The Pentagon announced Tuesday it will take the unprecedented step later this year of exhuming the remains of up to 388 sailors and Marines from the USS Oklahoma buried as "unknowns" at Punchbowl cemetery following the Dec. 7, 1941, attacks on Pearl Harbor.
Deputy Secretary of Defense Bob Work approved the disinterment, and also established a broader policy that defines threshold criteria for disinterment of additional unknowns.
Bob Valley of Escanaba, Mich., said he received a call from the Navy Casualty Office in Millington, Tenn. informing him of the Oklahoma decision.
His 19-year-old brother, Lowell, was a fireman down in the boiler room on the port side, which took the brunt of Japanese torpedoes. Eventually, the big ship rolled over, trapping crew members inside.
"I can hardly talk," said the 82-year-old Valley after hearing the news of the disinterment plan. "Families want some kind of closure."
His mother and father received one telegram right before Christmas of 1941 saying their son was missing, Valley said.
"And then the next telegram they got was on my birthday, Feb. 20, 1942, saying that he had lost his life," Valley said. "And that’s all they ever got. They never got any information about Punchbowl cemetery. They never heard of a Punchbowl cemetery."
His parents "had congressmen working on it trying to get some information. They couldn’t get anything," Valley said.
"It was pretty hard on them. In fact, they didn’t want to give up, and would think he would pop up someplace," Valley said. "They’d see a picture in the paper and say, ‘Oh, that looks like Lowell.’ "
Valley said he wants to "bring him home."
"I’ve got a cemetery plot — the family lot in my home town, and we’ve got a marker there, a government marker for him," he said. "That’s where he would go."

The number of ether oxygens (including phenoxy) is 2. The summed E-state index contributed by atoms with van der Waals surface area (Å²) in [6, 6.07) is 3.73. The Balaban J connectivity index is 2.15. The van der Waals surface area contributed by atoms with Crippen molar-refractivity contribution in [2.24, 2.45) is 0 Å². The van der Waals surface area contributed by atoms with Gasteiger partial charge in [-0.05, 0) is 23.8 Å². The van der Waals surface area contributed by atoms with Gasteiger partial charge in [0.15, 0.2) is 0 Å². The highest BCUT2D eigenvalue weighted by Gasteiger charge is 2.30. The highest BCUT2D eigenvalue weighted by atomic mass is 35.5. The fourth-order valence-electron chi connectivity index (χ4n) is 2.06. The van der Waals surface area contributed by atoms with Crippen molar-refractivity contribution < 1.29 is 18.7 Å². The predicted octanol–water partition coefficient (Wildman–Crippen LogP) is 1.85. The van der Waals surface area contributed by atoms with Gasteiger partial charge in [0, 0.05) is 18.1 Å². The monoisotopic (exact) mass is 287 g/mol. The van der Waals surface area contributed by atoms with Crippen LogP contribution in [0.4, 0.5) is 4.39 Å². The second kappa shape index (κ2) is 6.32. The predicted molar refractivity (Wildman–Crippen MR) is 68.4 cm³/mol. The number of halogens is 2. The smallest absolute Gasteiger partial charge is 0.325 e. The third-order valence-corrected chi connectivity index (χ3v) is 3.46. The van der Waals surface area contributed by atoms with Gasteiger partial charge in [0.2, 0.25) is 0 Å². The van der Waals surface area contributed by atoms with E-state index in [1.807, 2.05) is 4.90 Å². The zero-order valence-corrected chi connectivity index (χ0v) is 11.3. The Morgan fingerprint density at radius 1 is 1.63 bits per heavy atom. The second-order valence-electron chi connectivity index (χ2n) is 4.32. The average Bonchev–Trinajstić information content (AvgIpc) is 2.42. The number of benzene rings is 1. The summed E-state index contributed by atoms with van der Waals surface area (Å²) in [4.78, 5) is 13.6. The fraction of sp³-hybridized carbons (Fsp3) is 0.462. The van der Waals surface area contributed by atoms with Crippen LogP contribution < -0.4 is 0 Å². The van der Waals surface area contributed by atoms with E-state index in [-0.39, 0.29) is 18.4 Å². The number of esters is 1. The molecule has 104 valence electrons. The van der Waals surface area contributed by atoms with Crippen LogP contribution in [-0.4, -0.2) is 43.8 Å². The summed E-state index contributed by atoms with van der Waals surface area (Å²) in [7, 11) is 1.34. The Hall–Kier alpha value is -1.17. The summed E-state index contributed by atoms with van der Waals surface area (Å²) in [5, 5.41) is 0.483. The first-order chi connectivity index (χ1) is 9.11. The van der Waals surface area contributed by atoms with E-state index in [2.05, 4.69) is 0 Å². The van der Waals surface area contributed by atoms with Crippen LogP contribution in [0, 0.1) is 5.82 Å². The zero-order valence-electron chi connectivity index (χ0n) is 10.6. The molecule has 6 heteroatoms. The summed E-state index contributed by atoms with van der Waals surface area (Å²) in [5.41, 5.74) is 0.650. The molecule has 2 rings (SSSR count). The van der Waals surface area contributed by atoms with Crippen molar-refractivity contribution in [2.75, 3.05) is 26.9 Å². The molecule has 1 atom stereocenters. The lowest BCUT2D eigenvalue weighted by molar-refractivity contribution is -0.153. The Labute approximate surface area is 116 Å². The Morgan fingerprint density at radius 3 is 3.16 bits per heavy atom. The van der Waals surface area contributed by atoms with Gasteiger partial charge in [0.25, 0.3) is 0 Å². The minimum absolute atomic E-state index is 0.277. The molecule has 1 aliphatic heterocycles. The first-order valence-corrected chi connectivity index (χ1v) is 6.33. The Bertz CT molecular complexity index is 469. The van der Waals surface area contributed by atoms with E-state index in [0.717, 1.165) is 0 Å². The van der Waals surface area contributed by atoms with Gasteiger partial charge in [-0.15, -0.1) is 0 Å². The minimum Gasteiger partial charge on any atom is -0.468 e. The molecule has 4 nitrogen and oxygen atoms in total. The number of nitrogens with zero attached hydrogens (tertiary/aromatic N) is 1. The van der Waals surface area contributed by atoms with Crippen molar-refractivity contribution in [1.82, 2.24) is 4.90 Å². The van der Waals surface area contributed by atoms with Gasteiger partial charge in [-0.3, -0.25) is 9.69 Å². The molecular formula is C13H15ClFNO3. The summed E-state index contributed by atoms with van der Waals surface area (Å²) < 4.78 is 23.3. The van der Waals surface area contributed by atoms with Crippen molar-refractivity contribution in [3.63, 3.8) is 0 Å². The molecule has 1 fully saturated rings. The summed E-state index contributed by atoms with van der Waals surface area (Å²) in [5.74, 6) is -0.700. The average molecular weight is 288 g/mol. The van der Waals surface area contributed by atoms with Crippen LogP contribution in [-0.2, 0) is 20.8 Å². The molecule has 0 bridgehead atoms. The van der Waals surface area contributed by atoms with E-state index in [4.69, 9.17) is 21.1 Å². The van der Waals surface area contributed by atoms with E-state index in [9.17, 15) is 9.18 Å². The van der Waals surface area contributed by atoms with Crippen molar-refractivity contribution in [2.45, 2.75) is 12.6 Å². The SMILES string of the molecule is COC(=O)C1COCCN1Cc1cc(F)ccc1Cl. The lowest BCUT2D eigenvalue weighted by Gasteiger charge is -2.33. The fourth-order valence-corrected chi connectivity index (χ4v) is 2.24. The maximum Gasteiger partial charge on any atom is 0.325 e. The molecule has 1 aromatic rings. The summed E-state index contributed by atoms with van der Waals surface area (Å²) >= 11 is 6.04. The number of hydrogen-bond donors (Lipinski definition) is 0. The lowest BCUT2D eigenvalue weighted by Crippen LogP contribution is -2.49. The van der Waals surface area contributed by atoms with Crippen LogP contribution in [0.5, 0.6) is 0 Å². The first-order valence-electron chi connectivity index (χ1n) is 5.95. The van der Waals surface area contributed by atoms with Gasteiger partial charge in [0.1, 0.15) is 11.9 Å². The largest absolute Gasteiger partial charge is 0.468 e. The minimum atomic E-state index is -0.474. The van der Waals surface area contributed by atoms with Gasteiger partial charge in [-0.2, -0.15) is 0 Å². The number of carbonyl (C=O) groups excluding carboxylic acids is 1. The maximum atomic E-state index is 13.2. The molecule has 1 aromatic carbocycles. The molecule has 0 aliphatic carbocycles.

The new Pentagon disinterment policy applies to all unidentified remains from the National Memorial Cemetery of the Pacific, the formal name of Punchbowl, and other permanent American military cemeteries.
The policy does not extend to those sailors and Marines lost at sea or to remains entombed in U.S. Navy vessels serving as national memorials such as the USS Arizona Memorial.
"The secretary of defense and I will work tirelessly to ensure your loved one’s remains will be recovered, identified, and returned to you as expeditiously as possible, and we will do so with dignity, respect and care," Work said in a release. "While not all families will receive an individual identification, we will strive to provide resolution to as many families as possible."
The new threshold criteria for disinterment includes research, family reference samples to compare DNA, obtaining medical and dental records of the missing service members, and having the scientific ability and capacity to identify the remains in a timely manner.
To disinter cases of commingled remains, the department must estimate the ability to identify at least 60 percent of the individuals associated with a group. A likelihood of at least 50 percent identification must be attained for individual unknowns.
"The Defense POW/MIA Accounting Agency is prepared to begin this solemn undertaking in concert with ongoing worldwide recovery missions. Personally, I am most privileged to be part of this honorable mission, and I very much appreciate the efforts of many people who saw this revised disinterment policy come to fruition," said Rear Adm. Mike Franken, DPAA acting director.
Upon disinterment, the Oklahoma remains will be transferred to the DPAA laboratory at Joint Base Pearl Harbor-Hickam for examination, the Pentagon said. Analysis of all available evidence indicates that most USS Oklahoma crew members can be identified.
A total of 429 USS Oklahoma sailors and Marines were killed in the Dec. 7, 1941, attacks.
In the years immediately following the attacks, 35 crew members were positively identified and buried, the Pentagon said.
From June 1942 to May 1944, during salvage operations, the remaining service members’ remains were removed from the ship and initially interred as unknowns in Nuuanu and Halawa cemeteries.
In 1947 all remains in those cemeteries were disinterred for attempted identification. Twenty-seven unknowns from the USS Oklahoma were proposed for identification based on dental comparisons, but all proposed identifications were disapproved.
By 1950, all unidentified remains associated with the ship were re-interred as unknowns at Punchbowl.